The father of surfing: Duke Kahanamoku, 1890-1968 | A Hawaiian swimmer who popularized the sport of surfing

Duke Kahanamoku c. 1912

Duke Kahanamoku with his surfboard,1912
This style of surfboard is known as a “Waikiki board”

Duke Paoa Kahinu Mokoe Hulikohola Kahanamoku (1890 – 1968) was a Hawaiian competition swimmer who popularized the sport of surfing. A Native Hawaiian, he was born to a minor noble family less than three years before the overthrow of the Hawaiian Kingdom. He lived to see the territory’s admission as a state and became a United States citizen. He was a five-time Olympic medalist in swimming, winning medals in 1912, 1920 and 1924.

Duke Kahanamoku with his solid redwood surfboard in Corona Del Mar California in 1921

Duke Kahanamoku with his solid redwood surfboard, in Corona Del Mar, California in 1921

Growing up on the outskirts of Waikiki, Kahanamoku spent much of his youth at the beach, where he developed his surfing and swimming skills. In his youth, Kahanamoku preferred a traditional surf board, which he called his “papa nui”, constructed after the fashion of ancient Hawaiian olo boards. Made from the wood of a koa tree, it was 16 feet (4.9 m) long and weighed 114 pounds (52 kg). The board was without a skeg, which had yet to be invented. In his later surfing career, he would often use smaller boards but always preferred those made of wood.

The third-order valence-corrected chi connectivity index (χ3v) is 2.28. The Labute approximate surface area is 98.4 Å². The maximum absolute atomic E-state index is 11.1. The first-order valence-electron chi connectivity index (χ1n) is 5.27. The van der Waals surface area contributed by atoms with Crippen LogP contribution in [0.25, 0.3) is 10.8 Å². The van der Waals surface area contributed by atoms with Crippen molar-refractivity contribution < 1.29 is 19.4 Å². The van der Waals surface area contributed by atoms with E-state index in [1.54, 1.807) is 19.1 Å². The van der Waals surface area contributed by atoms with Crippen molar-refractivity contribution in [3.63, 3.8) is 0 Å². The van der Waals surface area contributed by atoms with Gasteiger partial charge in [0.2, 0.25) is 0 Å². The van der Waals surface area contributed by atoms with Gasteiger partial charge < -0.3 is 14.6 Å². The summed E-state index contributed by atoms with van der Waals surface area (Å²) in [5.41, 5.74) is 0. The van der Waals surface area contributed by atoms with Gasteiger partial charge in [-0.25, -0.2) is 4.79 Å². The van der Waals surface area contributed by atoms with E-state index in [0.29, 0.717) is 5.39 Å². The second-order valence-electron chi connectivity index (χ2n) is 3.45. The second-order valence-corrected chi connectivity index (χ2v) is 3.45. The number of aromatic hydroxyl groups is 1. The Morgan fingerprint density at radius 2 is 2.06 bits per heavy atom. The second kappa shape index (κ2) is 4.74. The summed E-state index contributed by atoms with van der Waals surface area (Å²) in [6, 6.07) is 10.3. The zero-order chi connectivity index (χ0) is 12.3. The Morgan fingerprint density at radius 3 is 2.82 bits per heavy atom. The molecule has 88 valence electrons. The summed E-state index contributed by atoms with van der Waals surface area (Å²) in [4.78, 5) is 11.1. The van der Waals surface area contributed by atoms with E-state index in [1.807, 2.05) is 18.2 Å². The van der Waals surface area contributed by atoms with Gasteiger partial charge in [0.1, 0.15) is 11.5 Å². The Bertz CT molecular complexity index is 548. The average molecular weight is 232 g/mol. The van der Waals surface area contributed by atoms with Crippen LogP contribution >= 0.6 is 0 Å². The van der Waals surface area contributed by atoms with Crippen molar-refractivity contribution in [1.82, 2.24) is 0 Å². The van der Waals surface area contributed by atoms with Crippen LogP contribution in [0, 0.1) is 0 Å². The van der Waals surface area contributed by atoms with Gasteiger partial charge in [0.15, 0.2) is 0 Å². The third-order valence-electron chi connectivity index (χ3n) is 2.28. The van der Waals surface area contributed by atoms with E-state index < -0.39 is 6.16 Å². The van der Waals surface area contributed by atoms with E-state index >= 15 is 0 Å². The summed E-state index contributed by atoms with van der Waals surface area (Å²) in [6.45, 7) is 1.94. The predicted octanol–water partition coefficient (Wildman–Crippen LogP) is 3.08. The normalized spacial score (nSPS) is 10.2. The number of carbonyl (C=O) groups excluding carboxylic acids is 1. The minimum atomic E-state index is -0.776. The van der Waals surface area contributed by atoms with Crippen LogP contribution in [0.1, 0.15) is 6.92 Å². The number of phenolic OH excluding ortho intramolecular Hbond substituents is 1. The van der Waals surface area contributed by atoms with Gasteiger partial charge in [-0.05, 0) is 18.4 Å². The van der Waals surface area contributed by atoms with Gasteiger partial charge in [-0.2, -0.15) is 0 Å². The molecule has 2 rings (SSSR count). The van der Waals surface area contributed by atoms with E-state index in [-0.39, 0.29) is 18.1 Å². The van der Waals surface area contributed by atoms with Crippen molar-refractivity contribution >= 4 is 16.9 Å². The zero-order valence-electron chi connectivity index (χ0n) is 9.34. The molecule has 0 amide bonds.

Duke Kahanamoku

Duke Kahanamoku, 1920s

Kahanamoku easily qualified for the U.S. Olympic swimming team in 1912. At the 1912 Summer Olympics in Stockholm, he won a gold medal in the 100-meter freestyle, and a silver medal with the second-place U.S. team in the men’s 4×200-meter freestyle relay.

Duke Kahanamoku 1912

Duke Kahanamoku, 1912

During the 1920 Olympics in Antwerp, Kahanamoku won gold medals in both the 100 meters and in the relay. He finished the 100 meters with a silver medal during the 1924 Olympics in Paris.

Duke Kahanamoku is the Father of Surfing

Between Olympic competitions, and after retiring from the Olympics, Kahanamoku traveled internationally to give swimming exhibitions. It was during this period that he popularized the sport of surfing, previously known only in Hawaii, by incorporating surfing exhibitions into his touring exhibitions as well. He attracted people to surfing in mainland America first in 1912 while in Southern California. He trained and loaned equipment to new surfers, such as Dorothy Becker.

His surfing exhibition at Sydney, Australia’s Freshwater Beach on December 24, 1914, is widely regarded as a seminal event in the development of surfing in Australia.

* Duke Kahanamoku was an actor and an extra in over 25 Hollywood movies.

Duke Kahanamoku and Nina Quartero in Isle of Escape 1930

Duke Kahanamoku and Nina Quartero in Isle of Escape (1930)

Kahanamoku died of a heart attack on January 22, 1968, at age 77. For his burial at sea, a long motorcade of mourners, accompanied by a 30-man police escort, traveled in procession across town to Waikiki Beach. A group of beach boys sang Hawaiian songs, including “Aloha Oe“, and Kahanamoku’s ashes were scattered into the ocean.

Dick Mahi and his Hawaiian Paradise Orchestra – Aloha Oe

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